Frequently Asked Question’s
McHughes Law Firm, PLLC provides helpful and convenient answers to the questions our team receives the most.
We understand that questions are common with the debt collection process. To help clients and consumers, we have gathered the answers to our most frequently asked questions. However, if you are unable to find the answer to your question here, we encourage you to call our firm at 501-376-9131. Our team will be happy to answer your questions.
Commercial Collections involve retrieving past-due debts and receivables owed to a business by another business or an individual with a business related debt. In contrast, consumer collections involve debts owed by individuals who incurred the debt for personal, family, or household purposes.
In Arkansas, business owners are at a disadvantage during commercial collections. The Arkansas statute of limitations permits only two years to collect on medical debts, three years to collect on verbal contracts, and five years to collect on written contracts. Judgments are good for 10 years after being passed. Upon expiration, you will no longer be able to collect on the debt.
A collections agency contacts a debtor through a series of dunning letters and phone calls. They run a high-volume business which means that their approach is handled the same way every time regardless of the debt or debtor’s circumstances.
An attorney uses legal process and court mandate to collect the debt, and can tailor their legal strategy on a case-by-case basis. Since an attorney has the weight of law behind their collections attempts, the process is often resolved faster than if a debtor is left to their own devices.
Once a claim is accepted for collections, the first step is investigation – into the debtor and its assets and liabilities. This can be accomplished through public records and private data sources available to us, including subscription only databases to which we belong. Depending on the results of the investigation, we may either send a final letter or call, or immediately file suit – especially if previous instances of debt default come to light.
Next, litigation is filed to collect past-due receivables with the goal of obtaining a judgment or settlement. Most commercial collections cases are not subject to contested litigation because there is no defensible objection. Summary judgment (judgment given prior to trial) is often passed based on the investigatory documents and a supporting affidavit. In cases with chronic default, we may seek a pre-judgment remedy against the debtor, such as an attachment against their assets or an injunction to preserve the status-quo or prevent fraudulent transfers of assets. This ensures that a debtor cannot hide or wrap up assets that could be used to pay you back.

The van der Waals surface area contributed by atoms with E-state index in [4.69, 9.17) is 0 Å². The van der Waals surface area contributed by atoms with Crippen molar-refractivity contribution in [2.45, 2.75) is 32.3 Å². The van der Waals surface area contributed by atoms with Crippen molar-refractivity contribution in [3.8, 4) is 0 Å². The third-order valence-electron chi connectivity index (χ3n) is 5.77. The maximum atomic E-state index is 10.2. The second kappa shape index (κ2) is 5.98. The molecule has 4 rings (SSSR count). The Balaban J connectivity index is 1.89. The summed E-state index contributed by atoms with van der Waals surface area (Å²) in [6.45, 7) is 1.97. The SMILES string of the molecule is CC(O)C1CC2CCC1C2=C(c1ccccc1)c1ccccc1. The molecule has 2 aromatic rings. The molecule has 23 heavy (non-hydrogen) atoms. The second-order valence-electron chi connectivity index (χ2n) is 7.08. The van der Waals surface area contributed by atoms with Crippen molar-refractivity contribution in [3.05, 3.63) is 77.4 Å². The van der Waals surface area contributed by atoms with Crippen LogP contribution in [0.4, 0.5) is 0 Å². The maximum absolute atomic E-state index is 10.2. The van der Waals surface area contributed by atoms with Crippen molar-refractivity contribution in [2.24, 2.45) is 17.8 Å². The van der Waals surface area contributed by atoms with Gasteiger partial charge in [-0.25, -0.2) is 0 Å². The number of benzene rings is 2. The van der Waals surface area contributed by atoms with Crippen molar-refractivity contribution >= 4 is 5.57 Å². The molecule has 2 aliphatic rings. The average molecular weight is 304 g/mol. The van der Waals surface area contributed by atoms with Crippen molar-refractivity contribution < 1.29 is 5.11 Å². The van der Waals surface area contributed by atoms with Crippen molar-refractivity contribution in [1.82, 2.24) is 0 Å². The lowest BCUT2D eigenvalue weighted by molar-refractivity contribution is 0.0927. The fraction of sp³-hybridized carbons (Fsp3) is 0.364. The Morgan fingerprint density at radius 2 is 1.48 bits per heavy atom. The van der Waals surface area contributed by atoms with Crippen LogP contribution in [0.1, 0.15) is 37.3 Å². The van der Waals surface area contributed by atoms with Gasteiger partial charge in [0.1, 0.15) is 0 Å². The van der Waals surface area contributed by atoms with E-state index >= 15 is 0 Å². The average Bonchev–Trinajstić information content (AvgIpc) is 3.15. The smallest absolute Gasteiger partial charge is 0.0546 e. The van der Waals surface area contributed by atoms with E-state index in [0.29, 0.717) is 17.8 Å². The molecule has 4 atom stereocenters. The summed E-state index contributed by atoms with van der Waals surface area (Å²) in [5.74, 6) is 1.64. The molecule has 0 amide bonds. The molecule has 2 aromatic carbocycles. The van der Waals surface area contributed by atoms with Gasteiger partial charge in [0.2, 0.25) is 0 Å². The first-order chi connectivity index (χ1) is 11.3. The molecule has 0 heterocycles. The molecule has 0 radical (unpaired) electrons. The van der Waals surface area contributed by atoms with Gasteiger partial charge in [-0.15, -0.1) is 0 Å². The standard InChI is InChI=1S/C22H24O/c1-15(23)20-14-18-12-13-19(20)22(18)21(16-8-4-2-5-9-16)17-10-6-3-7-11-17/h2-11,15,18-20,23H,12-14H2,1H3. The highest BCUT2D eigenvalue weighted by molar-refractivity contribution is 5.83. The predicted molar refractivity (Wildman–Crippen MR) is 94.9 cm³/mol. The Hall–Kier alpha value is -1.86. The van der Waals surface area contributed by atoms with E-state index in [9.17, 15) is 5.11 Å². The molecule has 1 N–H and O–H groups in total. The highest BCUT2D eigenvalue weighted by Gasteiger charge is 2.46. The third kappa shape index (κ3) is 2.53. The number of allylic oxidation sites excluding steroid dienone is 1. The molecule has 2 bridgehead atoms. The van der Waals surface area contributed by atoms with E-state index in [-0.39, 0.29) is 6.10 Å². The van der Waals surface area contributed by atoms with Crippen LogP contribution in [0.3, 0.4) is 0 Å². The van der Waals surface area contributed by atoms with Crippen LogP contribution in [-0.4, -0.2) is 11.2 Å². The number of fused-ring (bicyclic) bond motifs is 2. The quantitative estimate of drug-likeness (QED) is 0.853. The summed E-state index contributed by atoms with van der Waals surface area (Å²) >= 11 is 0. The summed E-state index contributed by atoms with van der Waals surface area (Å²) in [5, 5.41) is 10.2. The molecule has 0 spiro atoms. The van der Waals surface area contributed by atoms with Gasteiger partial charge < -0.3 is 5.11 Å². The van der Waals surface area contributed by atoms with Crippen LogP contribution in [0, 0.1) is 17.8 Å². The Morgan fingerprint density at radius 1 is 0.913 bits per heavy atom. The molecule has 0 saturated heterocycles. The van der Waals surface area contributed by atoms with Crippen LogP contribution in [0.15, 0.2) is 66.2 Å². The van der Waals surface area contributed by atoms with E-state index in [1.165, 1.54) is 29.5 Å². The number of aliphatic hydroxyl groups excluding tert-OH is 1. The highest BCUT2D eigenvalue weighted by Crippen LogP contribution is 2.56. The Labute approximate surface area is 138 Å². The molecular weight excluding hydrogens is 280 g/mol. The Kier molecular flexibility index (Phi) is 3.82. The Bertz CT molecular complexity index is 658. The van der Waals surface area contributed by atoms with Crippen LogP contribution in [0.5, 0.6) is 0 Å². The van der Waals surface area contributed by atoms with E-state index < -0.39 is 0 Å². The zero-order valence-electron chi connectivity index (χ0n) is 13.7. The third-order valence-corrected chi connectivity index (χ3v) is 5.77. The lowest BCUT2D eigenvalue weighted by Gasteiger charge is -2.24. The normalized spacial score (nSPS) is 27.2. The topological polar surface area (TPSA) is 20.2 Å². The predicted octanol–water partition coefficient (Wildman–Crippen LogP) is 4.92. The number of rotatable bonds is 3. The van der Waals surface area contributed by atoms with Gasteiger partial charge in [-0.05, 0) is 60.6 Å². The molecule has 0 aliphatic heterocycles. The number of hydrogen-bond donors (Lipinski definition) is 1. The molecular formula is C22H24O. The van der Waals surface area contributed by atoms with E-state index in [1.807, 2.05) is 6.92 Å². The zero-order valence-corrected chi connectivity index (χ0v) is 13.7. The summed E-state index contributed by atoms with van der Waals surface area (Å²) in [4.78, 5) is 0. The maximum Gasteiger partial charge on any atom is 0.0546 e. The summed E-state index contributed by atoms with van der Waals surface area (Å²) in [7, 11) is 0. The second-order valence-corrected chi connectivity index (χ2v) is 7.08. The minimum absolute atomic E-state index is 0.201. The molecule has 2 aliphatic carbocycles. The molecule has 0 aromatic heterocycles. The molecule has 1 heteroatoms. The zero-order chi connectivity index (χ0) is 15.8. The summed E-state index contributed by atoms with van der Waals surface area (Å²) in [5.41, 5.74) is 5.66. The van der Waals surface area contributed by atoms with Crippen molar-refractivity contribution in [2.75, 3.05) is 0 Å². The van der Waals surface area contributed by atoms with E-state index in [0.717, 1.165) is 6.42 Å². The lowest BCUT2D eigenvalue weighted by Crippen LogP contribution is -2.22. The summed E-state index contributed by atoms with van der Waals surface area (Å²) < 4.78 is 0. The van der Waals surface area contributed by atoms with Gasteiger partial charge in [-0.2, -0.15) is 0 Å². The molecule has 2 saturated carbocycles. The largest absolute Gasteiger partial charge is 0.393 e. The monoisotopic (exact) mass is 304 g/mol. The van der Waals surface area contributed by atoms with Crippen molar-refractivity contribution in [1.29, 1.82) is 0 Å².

After judgment is passed, the final stage is judgment enforcement. This is when we will enforce the judgment against the assets of the debtor and turn it into cash using a variety of enforcement tools permissible by law.
In Arkansas, a collections attorney can enforce judgment in a variety of ways. Any seized physical property can then be liquidated into cash through public auction. We can also seize the debtor’s bank accounts through account levies. Depending on the nature of your debtors’ business assets and debts, other devices may be employed.
Success is dependent on several factors. The age of the receivable as well as its size and its nature of use factor into the probability of seeing return. Whether the debtor is still in business, whether the debtor has unencumbered assets, whether or not the debtor is a defendant in other litigation, and whether there are prior unsatisfied judgments against the debtor are also important considerations.
The more information you can provide us with regarding the debtor – where they bank, their primary customers, clients, or shareholders – the better your chances of recovering your owed debt.
Subrogation is a legal right that is reserved by most insurance carriers. Subrogation is the right for an insurer to pursue a third party that caused an insurance loss to the insured. This is done in hope of recovering the amount of the claim that they paid to the insured for the loss. Subrogation issues involve the question of which part of a settlement or jury verdict must be used to repay the collateral source for payments made to the injured party. This practice is based around the idea that an injured party should not be allowed “double recovery.” The law believes that injured parties should be reimbursed for the damages they have incurred, but that they should not be allowed to profit from their loss.
When an insurer is unable to recoup losses from a liable third party, its bottom line may suffer. Over time, the fiscal health of the business could be in danger. Many insurance companies and other businesses lack the time and resources to track down delinquent third parties and collect payment. Our subrogation cases typically involve representing insurance companies seeking to recover on paid losses from liable third parties. This includes lien negotiation and enforcement proceedings.